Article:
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‘500 per cent’ surge in flu cases among children sees hospitals and doctors struggle

Two years without flu have left Australians extremely vulnerable to infection and a surge in cases, especially among children, with pharmacists urged to administer emergency flu shots.  

Melbourne’s Royal Children’s Hospital has reported that flu cases for children jumped from just 16 in the entire month of March to 120 in the past fortnight alone – an increase of 500 per cent – while NSW has also seen a surge. 

Leading epidemiologist Professor Catherine Bennett of Deakin University told Daily Mail Australia she supported a call made by the Pharmacy Guild to let pharmacists give flu shots to younger children to stop the situation from deteriorating.

Leading epidemiologist Professor Catherine Bennett said that two years of shutting Australia’s international borders had created a ‘disruption’ meaning people had less immunity to flu 

Children are proving very vulnerable to the flu leading to a 500% increase in cases at a Melbourne hospital and pharmacists are calling for the right to vaccinate younger children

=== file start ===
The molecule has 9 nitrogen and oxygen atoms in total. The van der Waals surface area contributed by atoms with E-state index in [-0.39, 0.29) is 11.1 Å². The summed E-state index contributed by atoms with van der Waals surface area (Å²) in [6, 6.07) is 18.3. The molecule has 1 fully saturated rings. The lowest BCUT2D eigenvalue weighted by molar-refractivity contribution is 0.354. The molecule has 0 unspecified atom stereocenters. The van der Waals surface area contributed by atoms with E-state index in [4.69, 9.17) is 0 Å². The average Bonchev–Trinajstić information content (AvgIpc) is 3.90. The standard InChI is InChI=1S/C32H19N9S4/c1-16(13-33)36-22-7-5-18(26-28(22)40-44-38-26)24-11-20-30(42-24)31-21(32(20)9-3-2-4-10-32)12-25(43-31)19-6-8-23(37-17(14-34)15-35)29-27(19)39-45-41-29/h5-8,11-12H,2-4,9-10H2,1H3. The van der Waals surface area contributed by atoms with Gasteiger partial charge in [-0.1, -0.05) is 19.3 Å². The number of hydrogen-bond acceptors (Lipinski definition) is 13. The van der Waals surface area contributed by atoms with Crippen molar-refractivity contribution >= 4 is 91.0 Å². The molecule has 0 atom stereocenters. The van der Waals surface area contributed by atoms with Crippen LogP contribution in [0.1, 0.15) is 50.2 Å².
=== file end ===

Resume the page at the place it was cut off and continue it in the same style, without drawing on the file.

Children are proving very vulnerable to the flu leading to a 500% increase in cases at a Melbourne hospital and pharmacists are calling for the right to vaccinate younger children

‘We need to makes sure there are no access barriers so parents and kids aren’t forced to wait when flu exposure is already on the rise,’ Professor Bennett said.

‘It takes a couple of weeks to get the full benefit of the vaccines.’ 

Professor Bennett said two years of closing the international borders to keep out Covid had also stopped flu strains from entering the country which had led to a ‘disruption’ of natural immunity.

‘Two years in isolation prevented Northern Hemisphere winter variants from circulating in Australia,’ she said.

‘Social distancing measures also had some effect. This meant we weren’t exposed to these diseases and the consequence is our immunity levels are down.’   

Professor Bennett said this was a warning for people to get the flu shot as early as possible.